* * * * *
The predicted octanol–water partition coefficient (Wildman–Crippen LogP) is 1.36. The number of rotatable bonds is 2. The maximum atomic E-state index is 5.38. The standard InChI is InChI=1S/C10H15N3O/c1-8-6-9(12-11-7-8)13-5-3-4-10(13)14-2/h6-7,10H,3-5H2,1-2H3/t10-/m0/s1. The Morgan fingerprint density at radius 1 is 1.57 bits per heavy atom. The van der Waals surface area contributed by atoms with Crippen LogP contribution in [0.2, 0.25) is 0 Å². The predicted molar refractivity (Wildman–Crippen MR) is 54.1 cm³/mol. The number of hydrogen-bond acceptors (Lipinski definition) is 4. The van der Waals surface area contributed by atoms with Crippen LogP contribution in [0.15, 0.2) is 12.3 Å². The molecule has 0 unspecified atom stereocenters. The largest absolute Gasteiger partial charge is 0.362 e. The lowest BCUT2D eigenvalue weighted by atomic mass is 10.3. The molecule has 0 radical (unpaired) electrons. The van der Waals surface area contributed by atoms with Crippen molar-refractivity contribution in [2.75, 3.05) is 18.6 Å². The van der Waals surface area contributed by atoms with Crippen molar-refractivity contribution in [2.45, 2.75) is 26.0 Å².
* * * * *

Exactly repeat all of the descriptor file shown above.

The predicted octanol–water partition coefficient (Wildman–Crippen LogP) is 1.36. The number of rotatable bonds is 2. The maximum atomic E-state index is 5.38. The standard InChI is InChI=1S/C10H15N3O/c1-8-6-9(12-11-7-8)13-5-3-4-10(13)14-2/h6-7,10H,3-5H2,1-2H3/t10-/m0/s1. The Morgan fingerprint density at radius 1 is 1.57 bits per heavy atom. The van der Waals surface area contributed by atoms with Crippen LogP contribution in [0.2, 0.25) is 0 Å². The predicted molar refractivity (Wildman–Crippen MR) is 54.1 cm³/mol. The number of hydrogen-bond acceptors (Lipinski definition) is 4. The van der Waals surface area contributed by atoms with Crippen LogP contribution in [0.15, 0.2) is 12.3 Å². The molecule has 0 unspecified atom stereocenters. The largest absolute Gasteiger partial charge is 0.362 e. The lowest BCUT2D eigenvalue weighted by atomic mass is 10.3. The molecule has 0 radical (unpaired) electrons. The van der Waals surface area contributed by atoms with Crippen molar-refractivity contribution in [2.75, 3.05) is 18.6 Å². The van der Waals surface area contributed by atoms with Crippen molar-refractivity contribution in [2.45, 2.75) is 26.0 Å².